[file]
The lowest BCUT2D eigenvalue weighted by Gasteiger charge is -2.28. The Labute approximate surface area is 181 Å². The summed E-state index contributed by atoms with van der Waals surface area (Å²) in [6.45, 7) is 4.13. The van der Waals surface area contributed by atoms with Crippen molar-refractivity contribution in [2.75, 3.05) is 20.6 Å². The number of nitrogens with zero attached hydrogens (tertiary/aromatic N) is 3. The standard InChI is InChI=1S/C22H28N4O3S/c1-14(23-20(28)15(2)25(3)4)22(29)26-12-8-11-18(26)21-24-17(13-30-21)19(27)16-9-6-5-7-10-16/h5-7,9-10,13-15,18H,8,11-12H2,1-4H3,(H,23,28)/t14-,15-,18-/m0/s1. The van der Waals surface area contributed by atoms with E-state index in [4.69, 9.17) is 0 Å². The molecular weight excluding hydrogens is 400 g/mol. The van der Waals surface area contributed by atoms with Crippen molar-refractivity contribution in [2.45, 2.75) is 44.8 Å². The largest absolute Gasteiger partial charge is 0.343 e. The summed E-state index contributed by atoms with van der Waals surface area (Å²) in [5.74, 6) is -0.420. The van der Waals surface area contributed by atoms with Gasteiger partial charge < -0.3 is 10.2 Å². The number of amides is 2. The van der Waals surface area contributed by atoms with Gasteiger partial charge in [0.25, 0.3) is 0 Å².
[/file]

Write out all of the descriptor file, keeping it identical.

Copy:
The lowest BCUT2D eigenvalue weighted by Gasteiger charge is -2.28. The Labute approximate surface area is 181 Å². The summed E-state index contributed by atoms with van der Waals surface area (Å²) in [6.45, 7) is 4.13. The van der Waals surface area contributed by atoms with Crippen molar-refractivity contribution in [2.75, 3.05) is 20.6 Å². The number of nitrogens with zero attached hydrogens (tertiary/aromatic N) is 3. The standard InChI is InChI=1S/C22H28N4O3S/c1-14(23-20(28)15(2)25(3)4)22(29)26-12-8-11-18(26)21-24-17(13-30-21)19(27)16-9-6-5-7-10-16/h5-7,9-10,13-15,18H,8,11-12H2,1-4H3,(H,23,28)/t14-,15-,18-/m0/s1. The van der Waals surface area contributed by atoms with E-state index in [4.69, 9.17) is 0 Å². The molecular weight excluding hydrogens is 400 g/mol. The van der Waals surface area contributed by atoms with Crippen molar-refractivity contribution in [2.45, 2.75) is 44.8 Å². The largest absolute Gasteiger partial charge is 0.343 e. The summed E-state index contributed by atoms with van der Waals surface area (Å²) in [5.74, 6) is -0.420. The van der Waals surface area contributed by atoms with Gasteiger partial charge < -0.3 is 10.2 Å². The number of amides is 2. The van der Waals surface area contributed by atoms with Gasteiger partial charge in [0.25, 0.3) is 0 Å².